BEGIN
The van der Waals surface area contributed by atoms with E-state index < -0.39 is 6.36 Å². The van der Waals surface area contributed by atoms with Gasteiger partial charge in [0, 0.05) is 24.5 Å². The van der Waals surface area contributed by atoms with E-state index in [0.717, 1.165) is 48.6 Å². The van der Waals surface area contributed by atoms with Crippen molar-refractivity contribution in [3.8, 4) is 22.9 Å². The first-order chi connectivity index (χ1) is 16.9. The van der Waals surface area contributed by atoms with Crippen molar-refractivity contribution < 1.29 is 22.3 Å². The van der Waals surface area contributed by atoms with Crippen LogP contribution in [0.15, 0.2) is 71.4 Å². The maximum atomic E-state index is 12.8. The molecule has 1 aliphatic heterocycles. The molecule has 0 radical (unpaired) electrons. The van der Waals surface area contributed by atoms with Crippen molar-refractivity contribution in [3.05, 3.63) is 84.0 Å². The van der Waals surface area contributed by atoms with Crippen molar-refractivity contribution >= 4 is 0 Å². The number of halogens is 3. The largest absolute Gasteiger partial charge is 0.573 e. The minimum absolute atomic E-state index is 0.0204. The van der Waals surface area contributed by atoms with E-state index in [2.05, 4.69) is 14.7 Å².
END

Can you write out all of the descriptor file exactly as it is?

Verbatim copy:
The van der Waals surface area contributed by atoms with E-state index < -0.39 is 6.36 Å². The van der Waals surface area contributed by atoms with Gasteiger partial charge in [0, 0.05) is 24.5 Å². The van der Waals surface area contributed by atoms with E-state index in [0.717, 1.165) is 48.6 Å². The van der Waals surface area contributed by atoms with Crippen molar-refractivity contribution in [3.8, 4) is 22.9 Å². The first-order chi connectivity index (χ1) is 16.9. The van der Waals surface area contributed by atoms with Crippen molar-refractivity contribution < 1.29 is 22.3 Å². The van der Waals surface area contributed by atoms with Crippen LogP contribution in [0.15, 0.2) is 71.4 Å². The maximum atomic E-state index is 12.8. The molecule has 1 aliphatic heterocycles. The molecule has 0 radical (unpaired) electrons. The van der Waals surface area contributed by atoms with Crippen molar-refractivity contribution in [3.05, 3.63) is 84.0 Å². The van der Waals surface area contributed by atoms with Crippen molar-refractivity contribution >= 4 is 0 Å². The number of halogens is 3. The largest absolute Gasteiger partial charge is 0.573 e. The minimum absolute atomic E-state index is 0.0204. The van der Waals surface area contributed by atoms with E-state index in [2.05, 4.69) is 14.7 Å².